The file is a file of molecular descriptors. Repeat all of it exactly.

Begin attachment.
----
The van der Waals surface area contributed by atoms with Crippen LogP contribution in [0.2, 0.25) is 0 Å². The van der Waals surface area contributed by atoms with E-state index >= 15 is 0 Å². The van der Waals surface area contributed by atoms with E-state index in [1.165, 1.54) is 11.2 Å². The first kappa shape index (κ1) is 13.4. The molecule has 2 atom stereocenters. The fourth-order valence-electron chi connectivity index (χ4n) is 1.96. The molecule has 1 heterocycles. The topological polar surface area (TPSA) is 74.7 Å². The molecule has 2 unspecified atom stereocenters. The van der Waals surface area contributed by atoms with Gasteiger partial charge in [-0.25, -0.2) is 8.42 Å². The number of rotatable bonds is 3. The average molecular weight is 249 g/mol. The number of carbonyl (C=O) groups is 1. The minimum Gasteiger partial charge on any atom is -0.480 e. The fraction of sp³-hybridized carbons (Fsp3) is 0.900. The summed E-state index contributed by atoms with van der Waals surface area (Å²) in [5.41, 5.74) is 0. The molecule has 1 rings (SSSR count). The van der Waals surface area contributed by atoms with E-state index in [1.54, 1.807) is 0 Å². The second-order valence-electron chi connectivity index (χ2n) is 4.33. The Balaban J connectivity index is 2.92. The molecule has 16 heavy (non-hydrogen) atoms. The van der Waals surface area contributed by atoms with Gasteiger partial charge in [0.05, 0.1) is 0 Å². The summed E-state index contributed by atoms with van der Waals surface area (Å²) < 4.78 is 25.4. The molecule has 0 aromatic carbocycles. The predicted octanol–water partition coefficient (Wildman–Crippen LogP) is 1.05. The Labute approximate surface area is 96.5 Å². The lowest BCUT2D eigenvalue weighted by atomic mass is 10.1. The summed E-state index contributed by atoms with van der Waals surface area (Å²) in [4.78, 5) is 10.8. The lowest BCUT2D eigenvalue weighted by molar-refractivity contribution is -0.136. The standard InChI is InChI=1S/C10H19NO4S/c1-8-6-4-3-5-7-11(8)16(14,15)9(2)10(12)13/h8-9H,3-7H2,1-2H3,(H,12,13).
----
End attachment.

The van der Waals surface area contributed by atoms with Crippen LogP contribution in [0.2, 0.25) is 0 Å². The van der Waals surface area contributed by atoms with E-state index >= 15 is 0 Å². The van der Waals surface area contributed by atoms with E-state index in [1.165, 1.54) is 11.2 Å². The first kappa shape index (κ1) is 13.4. The molecule has 2 atom stereocenters. The fourth-order valence-electron chi connectivity index (χ4n) is 1.96. The molecule has 1 heterocycles. The topological polar surface area (TPSA) is 74.7 Å². The molecule has 2 unspecified atom stereocenters. The van der Waals surface area contributed by atoms with Gasteiger partial charge in [-0.25, -0.2) is 8.42 Å². The number of rotatable bonds is 3. The average molecular weight is 249 g/mol. The number of carbonyl (C=O) groups is 1. The minimum Gasteiger partial charge on any atom is -0.480 e. The fraction of sp³-hybridized carbons (Fsp3) is 0.900. The summed E-state index contributed by atoms with van der Waals surface area (Å²) in [5.41, 5.74) is 0. The molecule has 1 rings (SSSR count). The van der Waals surface area contributed by atoms with E-state index in [1.54, 1.807) is 0 Å². The second-order valence-electron chi connectivity index (χ2n) is 4.33. The Balaban J connectivity index is 2.92. The molecule has 16 heavy (non-hydrogen) atoms. The van der Waals surface area contributed by atoms with Gasteiger partial charge in [0.05, 0.1) is 0 Å². The summed E-state index contributed by atoms with van der Waals surface area (Å²) < 4.78 is 25.4. The molecule has 0 aromatic carbocycles. The predicted octanol–water partition coefficient (Wildman–Crippen LogP) is 1.05. The Labute approximate surface area is 96.5 Å². The lowest BCUT2D eigenvalue weighted by atomic mass is 10.1. The summed E-state index contributed by atoms with van der Waals surface area (Å²) in [4.78, 5) is 10.8. The lowest BCUT2D eigenvalue weighted by molar-refractivity contribution is -0.136. The standard InChI is InChI=1S/C10H19NO4S/c1-8-6-4-3-5-7-11(8)16(14,15)9(2)10(12)13/h8-9H,3-7H2,1-2H3,(H,12,13).